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"Raise The Stakes" — This VR Headset Can Actually Kill You If You Lose In A Game

Experience points to gain, but everything to lose.

Cover image via James Martin/CNET & Palmer Luckey

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Palmer Luckey, an American entrepreneur who created the Oculus Virtual Reality (VR), recently came up with a new VR headset that can actually kill you in-game

Palmer Luckey, the entrepreneur and tech inventor, who created the VR headset.

Image via PC Gamer

Luckey created the headset to commemorate the anime Sword Art Online that explored the concept of a futuristic era where you can die in a virtual reality world.

In 2014, he sold his company, Oculus, to Facebook for USD2 billion (RM9.4 billion) which soon became the core idea and foundation behind Mark Zuckerberg's rebranding to Meta in pursuit of achieving the metaverse (or virtual reality universe), according to Yahoo!Finance.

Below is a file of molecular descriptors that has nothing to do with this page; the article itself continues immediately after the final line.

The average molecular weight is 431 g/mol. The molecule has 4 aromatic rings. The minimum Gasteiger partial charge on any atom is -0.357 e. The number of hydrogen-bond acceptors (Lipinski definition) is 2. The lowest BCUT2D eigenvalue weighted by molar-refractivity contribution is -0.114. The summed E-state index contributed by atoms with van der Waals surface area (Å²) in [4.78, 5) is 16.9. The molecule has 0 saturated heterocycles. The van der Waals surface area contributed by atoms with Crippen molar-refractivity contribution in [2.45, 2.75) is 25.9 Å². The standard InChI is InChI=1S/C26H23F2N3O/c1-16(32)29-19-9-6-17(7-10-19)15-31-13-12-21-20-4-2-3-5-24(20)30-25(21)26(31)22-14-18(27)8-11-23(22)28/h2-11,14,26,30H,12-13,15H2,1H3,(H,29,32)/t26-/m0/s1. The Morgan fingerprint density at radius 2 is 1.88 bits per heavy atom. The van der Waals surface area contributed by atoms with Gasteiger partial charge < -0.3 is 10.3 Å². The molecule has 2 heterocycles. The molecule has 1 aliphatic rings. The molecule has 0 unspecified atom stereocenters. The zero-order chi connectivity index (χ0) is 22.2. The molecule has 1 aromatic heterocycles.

The VR headset is a spin-off of Meta's headset, Meta Quest Pro, but with three explosive-charged modules installed

Is there such a thing as too immersive?

Image via Palmer Luckey

"The idea of tying your real life to your virtual avatar has always fascinated me — you instantly raise the stakes to the maximum level and force people to fundamentally rethink how they interact with the virtual world and the players inside it," the creator said in a blog post.

The charges itself are aimed at the user's forebrain and will kill them if it detonates. Luckey chose to reveal his invention this year on 6 November, which is the date when the SAO Incident happened in the anime where a mad scientist trapped thousands of VR gamers inside a death game escapable only through completion.

For now, it's only a "piece of office art" and a "thought-provoking reminder of unexplored avenues in game design"

Sword Art Online's protagonist, Kirito, wearing a Nerve-Gear unit that inspired Luckey's invention.

Image via Sword Art Online Wiki - Fandom

"Pumped up graphics might make a game look more real, but only the threat of serious consequences can make a game feel real to you and every other person in the game. This is an area of video game mechanics that has never been explored, despite the long history of real-world sports revolving around similar stakes," he said.

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